Create a Pareto chart

A Pareto or sorted histogram chart contains both columns sorted in descending order and a line representing the cumulative total percentage. Pareto charts highlight the biggest factors in a data set, and are considered one of the seven basic tools of quality control as it's easy to see the most common problems or issues.

Example of a Pareto chart

Create a Pareto chart

  1. Select your data. Typically, you select a column containing text (categories) and one of numbers. A Pareto chart then groups the same categories and sums the corresponding numbers.

    Data used to create the example pareto chart
    Data used to create the example chart above

    If you select two columns of numbers, rather than one of numbers and one of corresponding text categories, Excel will chart your data in bins, just like a histogram. You can then adjust these bins.

  2. Click Insert > Insert Statistic Chart, and then under Histogram, pick Pareto.

    Art showing the Pareto chart accessed from the Insert tab

    You can also use the All Charts tab in Recommended Charts to create a Pareto chart (click Insert > Recommended Charts > All Charts tab.

Tip: Use the Design and Format tabs to customize the look of your chart. If you don't see these tabs, click anywhere in the Pareto chart to add the Chart Tools to the ribbon.

Design and Format tabs for the Chart Tools

Configure bins

  1. Right-click on the chart horizontal axis, > Format Axis >Axis Options.

    Format Axis command on shortcut menu
  2. Use the information below to pick the options you want in the Format Axis task pane.

    Format Axis task pane

    By Category    The default when both data and text are plotted. The text categories are plotted on the horizontal axis and graphed in descending order.

    Tip: To count the number of appearances for text strings, add a column and fill it with the value “1”, then plot the Pareto chart and set the bins to By Category.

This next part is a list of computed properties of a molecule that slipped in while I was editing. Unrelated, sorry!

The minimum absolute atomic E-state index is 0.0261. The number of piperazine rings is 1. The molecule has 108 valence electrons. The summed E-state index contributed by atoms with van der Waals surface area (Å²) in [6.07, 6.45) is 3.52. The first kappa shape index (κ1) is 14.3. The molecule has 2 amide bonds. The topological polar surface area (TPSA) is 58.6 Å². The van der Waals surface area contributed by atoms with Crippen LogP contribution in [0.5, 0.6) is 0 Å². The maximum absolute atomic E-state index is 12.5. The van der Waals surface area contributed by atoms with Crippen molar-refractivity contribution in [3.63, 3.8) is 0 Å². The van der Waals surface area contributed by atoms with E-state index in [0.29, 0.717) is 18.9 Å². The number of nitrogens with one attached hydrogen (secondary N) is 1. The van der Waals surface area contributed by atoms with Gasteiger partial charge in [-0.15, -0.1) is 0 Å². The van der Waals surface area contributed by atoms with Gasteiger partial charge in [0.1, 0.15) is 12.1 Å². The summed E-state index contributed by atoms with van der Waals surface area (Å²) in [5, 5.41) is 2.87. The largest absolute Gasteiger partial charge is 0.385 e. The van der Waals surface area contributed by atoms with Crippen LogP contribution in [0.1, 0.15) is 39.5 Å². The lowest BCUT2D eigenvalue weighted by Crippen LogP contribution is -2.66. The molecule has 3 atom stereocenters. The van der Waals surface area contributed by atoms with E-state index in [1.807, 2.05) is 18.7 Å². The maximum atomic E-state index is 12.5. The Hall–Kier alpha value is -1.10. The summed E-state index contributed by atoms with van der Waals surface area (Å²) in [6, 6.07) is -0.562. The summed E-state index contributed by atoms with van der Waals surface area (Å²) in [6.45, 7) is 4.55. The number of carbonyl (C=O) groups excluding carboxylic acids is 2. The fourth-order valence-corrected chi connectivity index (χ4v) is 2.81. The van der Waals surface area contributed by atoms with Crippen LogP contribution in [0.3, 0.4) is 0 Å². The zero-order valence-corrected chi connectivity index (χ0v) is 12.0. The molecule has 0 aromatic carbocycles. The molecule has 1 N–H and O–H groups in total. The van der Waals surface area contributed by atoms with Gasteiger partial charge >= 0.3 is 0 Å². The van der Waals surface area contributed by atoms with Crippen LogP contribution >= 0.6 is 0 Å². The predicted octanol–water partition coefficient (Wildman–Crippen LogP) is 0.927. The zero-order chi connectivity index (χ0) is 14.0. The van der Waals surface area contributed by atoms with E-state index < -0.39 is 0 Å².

Automatic    This is the default for Pareto charts plotted with a single column of data. The bin width is calculated using Scott’s normal reference rule.

    Bin width    Enter a positive decimal number for the number of data points in each range.

    Number of bins    Enter the number of bins for the Pareto chart (including the overflow and underflow bins). The bin width will adjust automatically.

    Overflow bin    Check the box to create a bin for all values above the number in the corresponding box. To change this value, enter a decimal number into the box.

    Underflow bin    Check the box to create a bin for all values below or equal to the number in the corresponding box. To change this value, enter a decimal number into the box.

Formulas used to create histograms in Excel 2016

Scott’s normal reference rule:   

Art showing formula for Scott's Reference Rule

Scott’s normal reference rule tries to minimize the bias in variance of the Pareto chart compared with the data set, while assuming normally distributed data.

Overflow Bin   

Overflow formula

Underflow Bin   

Underflow formula

Tip: To read more about the Pareto chart and how it helps you visualize statistical data, see this blog post on the histogram, Pareto, and box and whisker chart by the Excel team. You may also be interested learning more about the other new chart types described in this blog post.

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